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Book Review – Caught: The Prison State and the Lockdown of American Politics

Jochnowitz, Leona Deborah and Ford, Julia A., Book Review – Caught: The Prison State and the Lockdown of American Politics (December 27, 2016). Available for download at SSRN:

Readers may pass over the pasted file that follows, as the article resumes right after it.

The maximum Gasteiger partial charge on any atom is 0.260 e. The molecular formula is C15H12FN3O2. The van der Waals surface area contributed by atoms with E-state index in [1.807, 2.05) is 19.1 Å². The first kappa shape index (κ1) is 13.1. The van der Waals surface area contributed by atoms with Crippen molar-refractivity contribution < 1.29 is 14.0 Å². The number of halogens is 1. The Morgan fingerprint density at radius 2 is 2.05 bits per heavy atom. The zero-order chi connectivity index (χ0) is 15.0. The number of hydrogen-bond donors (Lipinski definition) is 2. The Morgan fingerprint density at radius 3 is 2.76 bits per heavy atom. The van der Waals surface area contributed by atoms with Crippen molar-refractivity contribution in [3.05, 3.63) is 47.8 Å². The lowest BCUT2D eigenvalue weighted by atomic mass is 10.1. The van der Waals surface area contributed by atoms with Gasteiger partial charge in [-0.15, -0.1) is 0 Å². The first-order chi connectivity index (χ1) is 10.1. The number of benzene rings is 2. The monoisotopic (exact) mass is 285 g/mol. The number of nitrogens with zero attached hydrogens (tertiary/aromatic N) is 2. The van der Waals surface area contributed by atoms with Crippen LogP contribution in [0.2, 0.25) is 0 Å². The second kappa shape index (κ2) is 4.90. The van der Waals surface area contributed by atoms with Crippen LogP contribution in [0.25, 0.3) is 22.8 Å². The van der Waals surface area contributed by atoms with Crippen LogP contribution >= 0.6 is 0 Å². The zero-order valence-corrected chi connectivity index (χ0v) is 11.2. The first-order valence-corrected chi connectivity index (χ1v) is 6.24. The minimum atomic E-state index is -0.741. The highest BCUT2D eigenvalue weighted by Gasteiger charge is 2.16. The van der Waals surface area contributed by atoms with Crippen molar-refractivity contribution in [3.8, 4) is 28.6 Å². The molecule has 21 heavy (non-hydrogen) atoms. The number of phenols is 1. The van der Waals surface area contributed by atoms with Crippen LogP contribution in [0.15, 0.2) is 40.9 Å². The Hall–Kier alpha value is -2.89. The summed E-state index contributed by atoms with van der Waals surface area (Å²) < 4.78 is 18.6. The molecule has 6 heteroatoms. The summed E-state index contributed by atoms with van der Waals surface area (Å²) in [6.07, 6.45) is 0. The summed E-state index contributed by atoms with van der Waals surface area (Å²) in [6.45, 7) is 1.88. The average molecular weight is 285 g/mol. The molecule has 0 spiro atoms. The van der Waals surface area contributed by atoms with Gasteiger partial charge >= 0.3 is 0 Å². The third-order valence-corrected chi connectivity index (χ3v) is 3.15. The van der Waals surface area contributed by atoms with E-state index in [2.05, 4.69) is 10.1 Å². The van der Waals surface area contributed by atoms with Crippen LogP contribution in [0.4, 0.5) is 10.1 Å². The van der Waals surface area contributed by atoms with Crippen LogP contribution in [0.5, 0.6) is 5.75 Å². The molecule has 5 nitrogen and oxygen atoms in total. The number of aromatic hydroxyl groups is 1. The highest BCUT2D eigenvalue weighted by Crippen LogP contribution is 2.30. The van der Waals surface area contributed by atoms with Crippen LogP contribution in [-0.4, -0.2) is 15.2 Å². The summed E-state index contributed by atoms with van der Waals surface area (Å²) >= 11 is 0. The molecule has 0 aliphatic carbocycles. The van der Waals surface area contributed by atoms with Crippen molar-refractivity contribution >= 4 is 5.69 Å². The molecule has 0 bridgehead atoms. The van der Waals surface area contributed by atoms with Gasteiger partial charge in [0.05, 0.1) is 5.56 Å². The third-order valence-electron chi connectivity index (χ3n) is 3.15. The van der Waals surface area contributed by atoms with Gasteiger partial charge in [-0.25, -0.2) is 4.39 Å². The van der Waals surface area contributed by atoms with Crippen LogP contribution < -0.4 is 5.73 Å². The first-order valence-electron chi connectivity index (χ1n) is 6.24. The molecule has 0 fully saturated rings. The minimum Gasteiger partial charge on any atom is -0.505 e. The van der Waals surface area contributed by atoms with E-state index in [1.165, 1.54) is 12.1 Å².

“The 71st and 72nd 2015 and 2016 annual meetings of the American Society of Criminology (ASC) in Washington, D.C. and New Orleans focused on themes of the Politics of Crime and Justice and the Many Colors of Crime and Justice respectively. At these meetings there were important Presidential Plenaries focusing on Mass Incarceration and Sentencing Policies, including recommendations for revising sentencing provisions in laws contributing to over-incarceration. There were discussions about criminal history and other enhancements, and risk assessments. One significant 2015 presidential plenary session which this reviewer attended was a lively debate about “whether the United States can change its current carceral state”, in a forum entitled The American Criminal Justice System: “Caught” or Not?, with chair Candice Kruttschnitt and discussants Daniel Nagin, Marie Gottscalk and Vincent Schiraldi. The discussion focused on issues surrounding the carceral state including sentencing policies and the role of race. Participants commented on whether America’s criminal justice system reflected “The New Jim Crow,” as expressed in the book by Michelle Alexander, or another approach suggested by Gottschalk in her 2015 book, reviewed here, Caught: The Prison State and the Lockdown of American Politics, that the problem of mass incarceration relates to politics, economics, and geography, and goes beyond racial disparity. Gottschalk indicates in her book that lengthy sentencing policies in addition to drug sentencing, like mandatory minimum sentences for gun and violent crimes, three strikes laws, the elimination of community treatment, probation and parole are as important to mass incarceration, and these affect Whites and Blacks alike. The carceral state also impedes reentry with after-effects on jobs, education, housing, voting, and families.”

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